Episode 7 Courage
Hi, I’m Mark Denton, a motivational keynote speaker sharing what I’ve learnt about
Leadership and teamwork from being a skipper in the BT Global Challenge Round
the World Yacht Race. One speech that’s gaining popularity right now is all about
Resilience as it was one of the most important factors that not only kept us on the
racecourse in one piece, but also competitive with the best in the fleet. And over the
10 months and 32000 gruelling miles we found out the perfect recipe to build it!
You see it’s often thought of as just being ‘tough minded’, but there’s way more to it
than that. We identified 8 distinct factors that need to be in play to keep yourself and
your team resilient. Building on the first 4 episodes here’s episode 5. It’s all about the
importance of Creativity! To see the previous episodes, click here
So why is Courage the 7 th factor? Simply because whenever our resilience is being
tested it’s usually due to us facing challenging circumstances. And Courage allows
us to confront them, take the actions we need to take or have the conversations we
need to have.
The need for this on board became self-evident early on in Leg 6 from Cape Town to
La Rochelle. Right from the word go we were on our back foot after a poor start that
left us languishing down in 10 th place. This was compounded by the weather that just
wasn’t playing ball at all. We were supposed to be enjoying a rip-roaring trip up the
coast of Africa that would see us gulping up the miles. But the reality was anything
but. As we left Table bay in Cape Town, the wind quickly died to leave the ocean
resembling a mill pond.
Speeds in the fleet were barely over 1mph! And that starts to weigh heavy on
everyone pretty quickly, sailing the boat becoming a torturous affair as the on-watch
tries to eek the tiniest of speeds from the constantly flapping sails. And down below
decks, the constant adjustment on the winches translates to trying to sleep in a bass
drum in the middle of a rock concert. The result? After only a matter of hours people
were tiring of this and effectively downing tools - “Lets just sit here and wait for the
wind to come back”.
However, that is not the answer we needed, as races are often won and lost in light
winds. Doing 0.1 mph more than another yacht still means you sail 2.4 miles more
than them in a 24 hour period. And day after day, that could be the difference
between us getting back into this leg and securing our top 3 goal – or not. So, guess
what the hot topic for the daily meeting on day 2 was? – our lack of focus. It’s never
easy having to highlight the crew’s shortcomings, but if I didn’t then it was only going
to get worse. And if I caught it early and quickly maybe we could steal a march on
And so it was, as we sat around the cockpit at midday that we confronted this, to turn
the mindset of ‘Lets just sit here and wait for the wind to come back’ to ‘what do we
need to do to effectively operate when it’s like this?’. Thankfully it didn’t take too much persuasion, which reminded me that these things can often seem more difficult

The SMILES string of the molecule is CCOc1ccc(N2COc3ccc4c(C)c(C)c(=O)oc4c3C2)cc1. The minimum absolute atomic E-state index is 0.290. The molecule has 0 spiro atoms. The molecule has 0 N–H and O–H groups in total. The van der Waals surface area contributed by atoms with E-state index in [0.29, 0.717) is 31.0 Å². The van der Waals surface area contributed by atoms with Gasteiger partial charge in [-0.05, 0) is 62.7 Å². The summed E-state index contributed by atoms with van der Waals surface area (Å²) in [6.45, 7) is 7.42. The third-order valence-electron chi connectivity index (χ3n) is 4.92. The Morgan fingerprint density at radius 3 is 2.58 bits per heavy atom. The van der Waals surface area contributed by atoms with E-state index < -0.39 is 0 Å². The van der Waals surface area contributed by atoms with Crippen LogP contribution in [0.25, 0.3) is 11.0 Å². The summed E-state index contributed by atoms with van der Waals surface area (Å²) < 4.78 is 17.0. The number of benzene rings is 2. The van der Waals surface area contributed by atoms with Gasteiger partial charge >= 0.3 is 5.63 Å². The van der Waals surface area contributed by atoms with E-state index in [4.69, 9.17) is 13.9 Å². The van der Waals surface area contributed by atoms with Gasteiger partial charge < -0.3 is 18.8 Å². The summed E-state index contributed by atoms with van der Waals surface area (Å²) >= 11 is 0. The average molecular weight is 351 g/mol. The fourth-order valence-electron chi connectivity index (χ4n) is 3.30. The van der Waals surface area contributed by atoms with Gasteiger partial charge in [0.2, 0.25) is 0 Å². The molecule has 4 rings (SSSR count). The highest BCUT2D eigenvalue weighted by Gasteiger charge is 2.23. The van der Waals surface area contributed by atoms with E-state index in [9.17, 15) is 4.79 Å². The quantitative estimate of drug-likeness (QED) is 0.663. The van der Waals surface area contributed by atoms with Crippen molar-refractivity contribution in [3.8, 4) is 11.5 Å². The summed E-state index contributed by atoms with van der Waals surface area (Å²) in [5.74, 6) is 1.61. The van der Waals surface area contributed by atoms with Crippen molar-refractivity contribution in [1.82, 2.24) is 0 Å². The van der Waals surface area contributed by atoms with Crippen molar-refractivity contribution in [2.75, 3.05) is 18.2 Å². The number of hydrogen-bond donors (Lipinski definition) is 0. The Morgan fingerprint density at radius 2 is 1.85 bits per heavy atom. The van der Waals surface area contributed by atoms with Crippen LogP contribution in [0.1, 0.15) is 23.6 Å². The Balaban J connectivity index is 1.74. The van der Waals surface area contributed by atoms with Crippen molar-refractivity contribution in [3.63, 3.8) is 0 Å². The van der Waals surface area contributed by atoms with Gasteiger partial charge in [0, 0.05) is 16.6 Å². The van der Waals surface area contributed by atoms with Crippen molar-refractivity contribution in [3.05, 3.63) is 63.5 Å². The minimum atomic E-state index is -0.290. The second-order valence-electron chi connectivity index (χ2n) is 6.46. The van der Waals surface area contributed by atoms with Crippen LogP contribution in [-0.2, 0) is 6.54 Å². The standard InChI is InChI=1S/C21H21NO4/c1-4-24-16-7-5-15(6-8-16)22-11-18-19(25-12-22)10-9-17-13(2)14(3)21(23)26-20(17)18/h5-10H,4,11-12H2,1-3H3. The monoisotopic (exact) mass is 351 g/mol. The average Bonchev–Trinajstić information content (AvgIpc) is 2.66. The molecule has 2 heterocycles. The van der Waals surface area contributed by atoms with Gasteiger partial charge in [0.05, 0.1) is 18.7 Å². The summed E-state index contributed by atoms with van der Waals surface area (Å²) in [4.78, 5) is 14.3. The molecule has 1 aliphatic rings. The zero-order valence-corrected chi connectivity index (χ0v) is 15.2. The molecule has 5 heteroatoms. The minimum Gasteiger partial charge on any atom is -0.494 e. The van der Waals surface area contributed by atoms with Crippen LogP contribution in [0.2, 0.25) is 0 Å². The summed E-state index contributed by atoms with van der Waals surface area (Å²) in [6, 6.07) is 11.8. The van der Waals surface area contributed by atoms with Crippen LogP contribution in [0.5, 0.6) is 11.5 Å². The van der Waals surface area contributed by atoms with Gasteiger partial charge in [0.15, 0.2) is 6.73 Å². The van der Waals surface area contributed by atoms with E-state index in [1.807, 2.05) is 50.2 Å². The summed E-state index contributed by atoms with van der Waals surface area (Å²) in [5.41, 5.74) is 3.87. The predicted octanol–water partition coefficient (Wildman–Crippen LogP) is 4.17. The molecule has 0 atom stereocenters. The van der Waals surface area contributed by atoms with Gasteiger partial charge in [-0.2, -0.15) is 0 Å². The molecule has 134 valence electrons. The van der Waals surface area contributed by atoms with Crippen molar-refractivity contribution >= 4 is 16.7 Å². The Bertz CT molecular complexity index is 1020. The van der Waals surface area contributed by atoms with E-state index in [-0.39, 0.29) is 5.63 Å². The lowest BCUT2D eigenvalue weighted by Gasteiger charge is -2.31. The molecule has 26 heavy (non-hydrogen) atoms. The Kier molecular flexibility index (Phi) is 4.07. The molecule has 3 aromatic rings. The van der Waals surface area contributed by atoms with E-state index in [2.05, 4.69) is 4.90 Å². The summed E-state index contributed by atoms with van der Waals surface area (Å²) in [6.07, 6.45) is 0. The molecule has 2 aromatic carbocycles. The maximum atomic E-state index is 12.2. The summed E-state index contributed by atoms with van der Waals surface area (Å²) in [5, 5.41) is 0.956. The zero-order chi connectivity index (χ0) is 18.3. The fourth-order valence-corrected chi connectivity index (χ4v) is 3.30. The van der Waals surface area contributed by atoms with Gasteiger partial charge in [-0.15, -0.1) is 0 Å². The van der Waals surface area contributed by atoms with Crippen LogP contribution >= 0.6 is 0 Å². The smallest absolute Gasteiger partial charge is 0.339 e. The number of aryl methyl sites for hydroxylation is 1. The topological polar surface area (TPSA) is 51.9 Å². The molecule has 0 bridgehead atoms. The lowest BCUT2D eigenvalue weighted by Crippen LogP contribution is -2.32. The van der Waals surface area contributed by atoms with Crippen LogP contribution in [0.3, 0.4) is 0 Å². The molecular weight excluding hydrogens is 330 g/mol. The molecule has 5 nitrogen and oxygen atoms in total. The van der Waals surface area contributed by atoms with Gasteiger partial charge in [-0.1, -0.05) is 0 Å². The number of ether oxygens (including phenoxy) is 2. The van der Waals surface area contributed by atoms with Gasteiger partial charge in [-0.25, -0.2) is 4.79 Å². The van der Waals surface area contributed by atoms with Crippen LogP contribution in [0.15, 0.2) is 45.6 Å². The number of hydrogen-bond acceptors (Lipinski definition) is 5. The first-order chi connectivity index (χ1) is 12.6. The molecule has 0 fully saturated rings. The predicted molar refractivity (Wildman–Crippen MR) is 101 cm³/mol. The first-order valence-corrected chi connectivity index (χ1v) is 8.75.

than they are in reality.
We then set about coming up with a plan. “The watches are too long” they said. So,
change them I said. Let’s have the courage to try some things out. “We’re going to
run out of food”. “So, ration it, and whilst you’re doing it why don’t you weigh it and
let’s eat the heavy food first”. “We need to get the boat leaning over to stop the sails
flapping”. “So, let’s try sitting and sleeping on one side to see if that helps”. And
slowly but surely it worked, and we started to see the fruits of our labour, reeling in
competitor after competitor over the next few days.
Finally, the wind showed up and it pushed us up and across the equator in 5 th place,
and by the time we rounded the NW tip of Africa, Cape Finisterre, we were up to 4 th .
However, 3 rd place was looking a lot more resistant to our advances. And just 48
hours out from La Rochelle we were 10 miles behind and not gaining a jot, watch
after watch. Either we need to be content with 4 th or we have to find another way. As
I went down the companionway to check our position I was greeted with a smile from
our wiley navigator Bill. “I think I might have something that could help”.
30 minutes later and he’d convinced me. But it was a wild option for sure. The tactic
he was suggesting meant sailing off in completely the wrong direction for 10 hours to
pick up a newly emerging weather system and then ride that all the way to La
Rochelle on a much faster wind angle than our competitor. But it was still going to be
close – an hour in front at best, and that’s if it all worked out as planned – and these
things rarely do. But we had little to lose, with 5 th some 100 miles behind. So having
briefed the crew we were off on our little mission, much to the bemusement of 3 rd I’m
But 40 hours later our masterplan had almost completely gone to plan. We weren’t
an hour in front or 10 miles back. We were side by side with our rival, both of us on
our final tack towards the finish line, us beating them by a mere 1 minute 28 seconds
after 42 days at sea. So that’s why Courage helps you be resilient, by being up for
having the conversations you need to have, and taking the actions that you need to
Top Tips to help you be Courageous
Do some visioning – how might confronting this lead to a better situation?
Do some negative visioning – what happens if I don’t confront this?
Courage means being afraid and acting anyway – so be ok with having some fears
Think ‘how would someone I most admire deal with this situation?’ – and then copy them!
Courage is like a muscle – the more you exercise it the stronger it gets